Meet the scientists!
I attended Ridley High School in Blyth, Northumberland from 1998 to 2001 (ages 14-16), and Cramlington Community College from 2001 to 2003 (ages 17-18).
I studied Physics at the University of York and graduated with my MPhys degree in 2007
I have worked all over the place! From selling popcorn at a local cinema as a part-time job when I was a student to sorting child vaccinations for the NHS (being a scientist is my favourite job by far though!)
I currently work at the University of York.
I am a postgraduate researcher in the Nuclear Physics Group. I also teach undergraduate students.
I can't believe I won! Thank you everyone for all your questions, conversations and votes - I have loved every minute! Thanks to all the other scientists involved too - our zone has been awesome!
Favourite Thing: The best thing about science is talking about and playing with science! It doesn’t matter if it’s talking to other scientists about ideas for my work or to you guys and girls at school about anything; communication is the most important factor in science as it is how we all learn…even us scientists!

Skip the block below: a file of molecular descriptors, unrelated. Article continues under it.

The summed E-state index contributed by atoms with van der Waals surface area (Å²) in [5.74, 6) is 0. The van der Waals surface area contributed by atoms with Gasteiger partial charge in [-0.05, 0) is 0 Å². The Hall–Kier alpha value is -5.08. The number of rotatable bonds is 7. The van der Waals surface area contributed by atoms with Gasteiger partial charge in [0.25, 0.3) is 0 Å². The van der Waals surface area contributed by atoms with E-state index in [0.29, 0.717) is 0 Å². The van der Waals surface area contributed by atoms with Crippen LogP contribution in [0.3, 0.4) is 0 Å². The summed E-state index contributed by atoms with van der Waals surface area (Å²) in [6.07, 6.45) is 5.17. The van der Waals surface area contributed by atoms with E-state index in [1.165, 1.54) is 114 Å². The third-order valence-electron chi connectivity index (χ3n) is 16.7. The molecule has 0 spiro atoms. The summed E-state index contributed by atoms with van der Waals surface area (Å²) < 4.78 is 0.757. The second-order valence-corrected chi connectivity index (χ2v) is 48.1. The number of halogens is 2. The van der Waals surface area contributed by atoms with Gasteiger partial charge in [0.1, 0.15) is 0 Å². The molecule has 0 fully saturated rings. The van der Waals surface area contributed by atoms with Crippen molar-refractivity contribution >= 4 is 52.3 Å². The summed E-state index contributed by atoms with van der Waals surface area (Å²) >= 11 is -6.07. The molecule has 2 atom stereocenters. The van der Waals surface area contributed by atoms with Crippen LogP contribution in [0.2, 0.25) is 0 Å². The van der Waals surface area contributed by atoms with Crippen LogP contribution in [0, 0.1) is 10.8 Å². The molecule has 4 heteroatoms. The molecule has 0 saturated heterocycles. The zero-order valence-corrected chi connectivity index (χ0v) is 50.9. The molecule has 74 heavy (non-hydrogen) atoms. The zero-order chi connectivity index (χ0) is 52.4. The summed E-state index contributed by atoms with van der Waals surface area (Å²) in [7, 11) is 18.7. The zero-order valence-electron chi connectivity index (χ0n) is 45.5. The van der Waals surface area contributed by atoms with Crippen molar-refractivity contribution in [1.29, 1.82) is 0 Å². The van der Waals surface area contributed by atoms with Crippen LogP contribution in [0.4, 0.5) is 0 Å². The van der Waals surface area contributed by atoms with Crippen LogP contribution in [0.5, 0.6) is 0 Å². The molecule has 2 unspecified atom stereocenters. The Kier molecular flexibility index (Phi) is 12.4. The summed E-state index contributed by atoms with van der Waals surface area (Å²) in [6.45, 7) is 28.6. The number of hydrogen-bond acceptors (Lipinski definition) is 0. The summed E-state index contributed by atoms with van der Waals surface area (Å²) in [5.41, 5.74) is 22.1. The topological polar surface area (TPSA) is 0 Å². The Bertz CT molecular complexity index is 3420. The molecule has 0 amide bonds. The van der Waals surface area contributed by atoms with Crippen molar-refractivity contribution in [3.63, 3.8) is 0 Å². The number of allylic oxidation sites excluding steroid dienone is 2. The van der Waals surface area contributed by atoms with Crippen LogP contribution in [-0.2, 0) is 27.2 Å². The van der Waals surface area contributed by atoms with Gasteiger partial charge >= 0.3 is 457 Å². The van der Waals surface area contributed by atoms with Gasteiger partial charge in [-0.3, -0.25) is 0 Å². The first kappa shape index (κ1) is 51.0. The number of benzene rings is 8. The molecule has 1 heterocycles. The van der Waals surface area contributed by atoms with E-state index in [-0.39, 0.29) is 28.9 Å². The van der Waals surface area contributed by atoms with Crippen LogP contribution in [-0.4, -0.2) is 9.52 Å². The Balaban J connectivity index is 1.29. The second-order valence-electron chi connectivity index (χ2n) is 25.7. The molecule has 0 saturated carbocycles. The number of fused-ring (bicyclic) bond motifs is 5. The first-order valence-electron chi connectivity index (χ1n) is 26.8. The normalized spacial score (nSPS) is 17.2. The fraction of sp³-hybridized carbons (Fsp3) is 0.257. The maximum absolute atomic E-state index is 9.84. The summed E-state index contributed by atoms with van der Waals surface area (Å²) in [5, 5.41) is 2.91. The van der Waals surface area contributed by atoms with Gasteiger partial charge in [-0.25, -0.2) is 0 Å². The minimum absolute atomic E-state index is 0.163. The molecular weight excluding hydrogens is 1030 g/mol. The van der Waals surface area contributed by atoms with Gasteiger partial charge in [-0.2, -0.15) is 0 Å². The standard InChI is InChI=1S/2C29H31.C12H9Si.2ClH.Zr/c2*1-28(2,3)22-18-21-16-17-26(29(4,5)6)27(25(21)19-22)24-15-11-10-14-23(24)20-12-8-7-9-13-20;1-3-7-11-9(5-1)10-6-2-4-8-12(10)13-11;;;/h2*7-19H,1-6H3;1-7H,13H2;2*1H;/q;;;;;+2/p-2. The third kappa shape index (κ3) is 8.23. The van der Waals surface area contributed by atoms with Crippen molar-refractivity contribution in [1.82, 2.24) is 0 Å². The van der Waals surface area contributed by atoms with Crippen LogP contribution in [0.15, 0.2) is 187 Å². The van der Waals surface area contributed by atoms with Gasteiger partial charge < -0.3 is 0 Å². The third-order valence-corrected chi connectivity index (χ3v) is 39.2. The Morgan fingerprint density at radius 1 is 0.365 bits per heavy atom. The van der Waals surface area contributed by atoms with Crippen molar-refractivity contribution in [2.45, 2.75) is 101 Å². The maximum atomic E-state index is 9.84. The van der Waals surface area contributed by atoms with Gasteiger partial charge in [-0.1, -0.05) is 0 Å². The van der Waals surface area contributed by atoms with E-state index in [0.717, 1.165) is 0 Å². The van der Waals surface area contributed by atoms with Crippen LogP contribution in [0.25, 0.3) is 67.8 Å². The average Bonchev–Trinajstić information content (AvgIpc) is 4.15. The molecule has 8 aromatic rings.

Me and my work
I look at the reactions that occur inside stars to try and understand why they produce light, and why our Universe looks like it does today.
I look at a very special reaction that happens in what is known as an X-ray burst…where the surface of an unusual type of star called a Neutron star – if you brought one tablespoon of the stuff that makes a neutron star to Earth, it would weigh same as about 30 million 747 jumbo jets!
Here the little neutron star “steals” hydrogen and helium from it’s partner star – when it takes too much, it can cause a gigantic explosion on the surface! (Picture by M. Garlick)
I do my work at research facilities across the world, including like the TRIUMF laboratory in Vancouver, Canada (check out this great video on youtube!) There I use high-tech equipment including a particle accelerator known as a Cyclotron (which you can see in the picture below) to smash atoms together at incredible speeds – just like they smash into each other in the stars!